Antimicrobial functions of inflammasomes

Curr Opin Microbiol. 2013 Jun;16(3):311-8. doi: 10.1016/j.mib.2013.02.004. Epub 2013 Mar 4.


Inflammasomes are multi-protein complexes that assemble in response to cellular infection, cellular stress or tissue damage. Inflammasomes provide signalling platforms for the activation of caspase-1, which in turn triggers lytic cell death and the maturation and secretion of the interleukins (IL), IL-1β and IL-18, which co-ordinate host-protective inflammatory responses. Recent studies also highlight emerging roles for interleukin-independent pathways in exerting microbial control. This article reviews cytokine-dependent and cytokine-independent host defence pathways engaged by inflammasomes during infection. Such inflammatory and antimicrobial mechanisms include the recruitment and activation of immune cells, the production of lipid mediators and complement proteins, the induction of the acute-phase and fever responses, the modulation of serum metallic ion content and the release of intracellular bacteria by pyroptotic cell death.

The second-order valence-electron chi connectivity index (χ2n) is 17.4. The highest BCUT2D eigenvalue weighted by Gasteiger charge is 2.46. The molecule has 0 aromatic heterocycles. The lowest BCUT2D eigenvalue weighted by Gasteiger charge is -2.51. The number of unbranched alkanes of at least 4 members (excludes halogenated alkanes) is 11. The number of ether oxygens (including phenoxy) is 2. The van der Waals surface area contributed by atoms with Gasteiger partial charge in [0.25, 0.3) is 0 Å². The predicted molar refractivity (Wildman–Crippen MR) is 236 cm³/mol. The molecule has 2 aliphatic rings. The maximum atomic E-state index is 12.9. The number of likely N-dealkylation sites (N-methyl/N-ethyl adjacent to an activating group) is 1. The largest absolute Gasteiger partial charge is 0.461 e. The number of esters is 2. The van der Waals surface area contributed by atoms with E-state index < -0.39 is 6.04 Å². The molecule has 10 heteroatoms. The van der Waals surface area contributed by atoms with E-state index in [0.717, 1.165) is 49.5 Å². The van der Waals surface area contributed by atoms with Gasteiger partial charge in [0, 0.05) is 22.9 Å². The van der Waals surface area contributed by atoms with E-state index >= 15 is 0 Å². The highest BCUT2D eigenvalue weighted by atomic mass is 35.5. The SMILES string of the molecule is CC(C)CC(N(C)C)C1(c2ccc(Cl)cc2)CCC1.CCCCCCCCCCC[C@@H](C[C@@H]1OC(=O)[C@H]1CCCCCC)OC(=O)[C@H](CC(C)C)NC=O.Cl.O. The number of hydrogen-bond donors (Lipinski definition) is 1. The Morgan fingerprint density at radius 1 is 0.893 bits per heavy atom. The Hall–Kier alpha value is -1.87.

Publication types

  • Research Support, Non-U.S. Gov't
  • Review

MeSH terms

  • Animals
  • Bacteria / immunology*
  • Cytokines / immunology*
  • Cytokines / metabolism*
  • Humans
  • Inflammasomes / immunology*
  • Inflammasomes / metabolism*


  • Cytokines
  • Inflammasomes